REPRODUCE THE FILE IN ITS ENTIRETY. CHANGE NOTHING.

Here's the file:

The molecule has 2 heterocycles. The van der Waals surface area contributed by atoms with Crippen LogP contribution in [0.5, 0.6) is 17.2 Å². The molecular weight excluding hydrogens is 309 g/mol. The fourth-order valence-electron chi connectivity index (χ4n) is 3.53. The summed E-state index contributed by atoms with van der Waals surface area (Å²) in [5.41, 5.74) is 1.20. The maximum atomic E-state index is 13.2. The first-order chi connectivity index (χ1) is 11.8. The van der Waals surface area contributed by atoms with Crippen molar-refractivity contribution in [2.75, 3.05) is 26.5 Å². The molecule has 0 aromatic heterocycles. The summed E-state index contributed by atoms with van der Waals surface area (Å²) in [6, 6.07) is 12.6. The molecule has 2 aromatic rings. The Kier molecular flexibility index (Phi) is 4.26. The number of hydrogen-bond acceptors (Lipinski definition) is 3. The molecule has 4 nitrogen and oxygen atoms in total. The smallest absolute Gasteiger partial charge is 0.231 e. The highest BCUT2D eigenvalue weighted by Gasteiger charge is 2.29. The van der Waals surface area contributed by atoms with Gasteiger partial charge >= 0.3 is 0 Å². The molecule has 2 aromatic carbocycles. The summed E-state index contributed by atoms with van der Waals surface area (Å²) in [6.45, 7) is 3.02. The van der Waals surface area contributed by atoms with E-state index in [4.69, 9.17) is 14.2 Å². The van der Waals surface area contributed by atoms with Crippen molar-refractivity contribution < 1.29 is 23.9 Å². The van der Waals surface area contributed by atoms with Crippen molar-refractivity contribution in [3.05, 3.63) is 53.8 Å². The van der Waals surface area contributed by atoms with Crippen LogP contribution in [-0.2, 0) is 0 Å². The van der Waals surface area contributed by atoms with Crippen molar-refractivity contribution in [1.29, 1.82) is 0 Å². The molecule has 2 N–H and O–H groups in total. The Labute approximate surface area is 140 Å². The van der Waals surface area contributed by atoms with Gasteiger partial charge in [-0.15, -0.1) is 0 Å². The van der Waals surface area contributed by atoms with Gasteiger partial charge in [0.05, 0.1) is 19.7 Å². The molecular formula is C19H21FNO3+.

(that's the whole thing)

The molecule has 2 heterocycles. The van der Waals surface area contributed by atoms with Crippen LogP contribution in [0.5, 0.6) is 17.2 Å². The molecular weight excluding hydrogens is 309 g/mol. The fourth-order valence-electron chi connectivity index (χ4n) is 3.53. The summed E-state index contributed by atoms with van der Waals surface area (Å²) in [5.41, 5.74) is 1.20. The maximum atomic E-state index is 13.2. The first-order chi connectivity index (χ1) is 11.8. The van der Waals surface area contributed by atoms with Crippen molar-refractivity contribution in [2.75, 3.05) is 26.5 Å². The molecule has 0 aromatic heterocycles. The summed E-state index contributed by atoms with van der Waals surface area (Å²) in [6, 6.07) is 12.6. The molecule has 2 aromatic rings. The Kier molecular flexibility index (Phi) is 4.26. The number of hydrogen-bond acceptors (Lipinski definition) is 3. The molecule has 4 nitrogen and oxygen atoms in total. The smallest absolute Gasteiger partial charge is 0.231 e. The highest BCUT2D eigenvalue weighted by Gasteiger charge is 2.29. The van der Waals surface area contributed by atoms with Gasteiger partial charge >= 0.3 is 0 Å². The molecule has 2 aromatic carbocycles. The summed E-state index contributed by atoms with van der Waals surface area (Å²) in [6.45, 7) is 3.02. The van der Waals surface area contributed by atoms with E-state index in [4.69, 9.17) is 14.2 Å². The van der Waals surface area contributed by atoms with Crippen molar-refractivity contribution < 1.29 is 23.9 Å². The van der Waals surface area contributed by atoms with Crippen molar-refractivity contribution in [3.05, 3.63) is 53.8 Å². The van der Waals surface area contributed by atoms with Crippen LogP contribution in [-0.2, 0) is 0 Å². The van der Waals surface area contributed by atoms with Crippen molar-refractivity contribution in [1.29, 1.82) is 0 Å². The molecule has 2 N–H and O–H groups in total. The Labute approximate surface area is 140 Å². The van der Waals surface area contributed by atoms with Gasteiger partial charge in [-0.15, -0.1) is 0 Å². The van der Waals surface area contributed by atoms with Gasteiger partial charge in [0.05, 0.1) is 19.7 Å². The molecular formula is C19H21FNO3+.